On Monday, the United Methodist Church convicted Rev. Frank Schaefer on two counts against the Church for officiating his son’s same-sex wedding. On Tuesday, the impaneled jury determined his sentence: Schaefer is suspended for 30 days, and if it at the end of that time he has not renounced his support for marriage equality, he will be defrocked.
Schaefer, however, was unapologetic, refusing the invitation to “repent of your actions”:
SCHAEFER: ([The Church] needs to stop judging people based on their sexual orientation. We have to stop the hate speech. We have to stop treating them as second-class Christians.
I will never be silent again. This is what I have to do.
I have to minister to those who hurt and that’s what I’m doing.)
Three of Schaefer’s four children identify as gay.
continue to source article at thinkprogress.org
Watch Rev. Schaefer’s remarks from after the sentencing, committing himself to being an “outspoken advocate” for the LGBT community. He also added that if a same-sex couple asked him to marry them in the next 30 days, he would do it:
Ah, I see. Let's not be misleading with the headline. The United Methodist Church is pretty liberal, but they see marriage as between a man and a woman, not any two people.
He is not being called on to denounce his children. He is being disciplined for going against the church's beliefs by having married them in defiance of church doctrine.
The examples used are not applicaple to modern christians. That was for the israelites/hebrews alone. And the way the pages of that book look it appears it is cherry picked and out of context. I t needs explanation and clarification.
The new testament tells christians what to do in it. Christ came AFTER the commandments right? Now going with that fact that the NT was specifically for all after the death of Jesus your comparison does not hold up.
the OT is specifically for the hebrews/jews. there is no room for interpretation in this. the hebrews were Abrahams people correct? Jesus did not dismiss the commmandments of course,BUT he condensed them into 3-4 so it would be easier to follow and keep them for christians/gentiles who were not hebrew and directly related to Abraham. Of course you will ignore this and try to troll me again,but this is your last reply though so it does not matter.
reply to post by Thought Provoker
Well isn’t the church supposed to be doing that already? Taking things chronologically.
Ours is a big faith, one that embraces a diversity of background and belief. Here your conscience, your experience, and your identity matter. We affirm seven principles, the first of which is a deep recognition of each person’s inherent dignity and worth. We put our faith into action through social and environmental justice work in our communities and the wider world.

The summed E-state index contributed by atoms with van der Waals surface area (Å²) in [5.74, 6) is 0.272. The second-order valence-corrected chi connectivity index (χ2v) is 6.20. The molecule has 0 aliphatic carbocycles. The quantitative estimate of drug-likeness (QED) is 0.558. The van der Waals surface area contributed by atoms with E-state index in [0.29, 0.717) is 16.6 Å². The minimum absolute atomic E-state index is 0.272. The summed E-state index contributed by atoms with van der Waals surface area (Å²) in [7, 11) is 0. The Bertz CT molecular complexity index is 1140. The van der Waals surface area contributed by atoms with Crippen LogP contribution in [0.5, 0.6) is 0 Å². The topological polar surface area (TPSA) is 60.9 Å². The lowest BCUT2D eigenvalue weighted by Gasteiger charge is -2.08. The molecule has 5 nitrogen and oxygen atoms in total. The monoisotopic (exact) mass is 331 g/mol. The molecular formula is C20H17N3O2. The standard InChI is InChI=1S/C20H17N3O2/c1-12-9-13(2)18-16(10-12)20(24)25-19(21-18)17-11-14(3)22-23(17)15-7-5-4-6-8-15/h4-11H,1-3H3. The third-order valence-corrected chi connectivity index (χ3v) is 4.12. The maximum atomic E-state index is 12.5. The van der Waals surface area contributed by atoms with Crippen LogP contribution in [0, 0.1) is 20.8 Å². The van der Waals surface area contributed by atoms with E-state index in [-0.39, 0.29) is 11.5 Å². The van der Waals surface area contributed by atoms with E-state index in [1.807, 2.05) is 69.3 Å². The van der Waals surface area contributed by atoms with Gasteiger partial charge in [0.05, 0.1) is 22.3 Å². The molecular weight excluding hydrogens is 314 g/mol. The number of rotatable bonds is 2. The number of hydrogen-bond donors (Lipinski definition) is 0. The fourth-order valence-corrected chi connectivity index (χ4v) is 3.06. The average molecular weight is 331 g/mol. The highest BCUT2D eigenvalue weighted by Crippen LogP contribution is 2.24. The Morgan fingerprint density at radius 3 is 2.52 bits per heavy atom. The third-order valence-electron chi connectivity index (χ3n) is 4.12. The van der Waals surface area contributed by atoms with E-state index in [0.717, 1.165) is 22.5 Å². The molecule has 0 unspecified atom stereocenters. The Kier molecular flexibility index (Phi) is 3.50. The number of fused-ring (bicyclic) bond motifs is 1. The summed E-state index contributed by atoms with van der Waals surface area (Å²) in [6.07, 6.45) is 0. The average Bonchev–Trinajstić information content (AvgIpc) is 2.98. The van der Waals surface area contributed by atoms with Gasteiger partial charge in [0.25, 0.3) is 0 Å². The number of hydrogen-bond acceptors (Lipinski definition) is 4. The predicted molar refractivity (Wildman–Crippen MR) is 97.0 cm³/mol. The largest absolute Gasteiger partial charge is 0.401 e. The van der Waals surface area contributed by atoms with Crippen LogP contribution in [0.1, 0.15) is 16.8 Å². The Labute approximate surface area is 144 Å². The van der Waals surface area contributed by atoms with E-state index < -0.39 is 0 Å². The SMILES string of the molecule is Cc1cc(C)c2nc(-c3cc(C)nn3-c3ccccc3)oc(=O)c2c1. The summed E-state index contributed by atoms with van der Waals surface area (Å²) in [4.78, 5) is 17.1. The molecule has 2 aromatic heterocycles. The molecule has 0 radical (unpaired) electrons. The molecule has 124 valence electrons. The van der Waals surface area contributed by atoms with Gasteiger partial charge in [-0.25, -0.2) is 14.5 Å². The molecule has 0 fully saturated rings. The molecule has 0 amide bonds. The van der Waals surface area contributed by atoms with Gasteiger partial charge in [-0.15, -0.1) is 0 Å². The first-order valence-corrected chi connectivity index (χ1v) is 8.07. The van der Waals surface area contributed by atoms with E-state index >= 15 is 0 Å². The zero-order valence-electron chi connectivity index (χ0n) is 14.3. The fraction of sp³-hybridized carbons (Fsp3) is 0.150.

Our congregations are places where we gather to nurture spirits and change lives. We strive to welcome deeply people of all ages and classes, sexual orientations, gender identities/expressions, races/ethnicities, and abilities. There is no formal conversion process, so becoming a Unitarian Universalist is simply a matter of deciding that these are the people you want to grow with. Membership is voluntary and does not require renouncing other religious affiliations or practices – in fact, we celebrate the religious or philosophical identity you bring.
The theology of individual Unitarian Universalists ranges wildly, including Humanism, Atheism, Agnosticism, Pantheism, Deism, Christianity, Judaism, Neopaganism, Buddhism, and many more...
This core doctrine (of Universalism) asserts that through Christ every single human soul shall be saved...
Unitarianism... may refer to any belief about the nature of Jesus Christ that affirms God as a singular entity and rejects the doctrine of the Trinity...
Current concepts about deity, however, are diverse among UUs. While some are still Monotheistic, often from a Judeo-Christian perspective, many profess Atheism or Agnosticism. UUs see no contradiction in open Atheists and Agnostics being members of their community because of the rich Unitarian legacy of free inquiry and reason in matters of faith. Still other UUs subscribe to Deism, Pantheism, or Polytheism. Many UUs reject the idea of deities and instead speak of the "spirit of life" that binds all life on earth....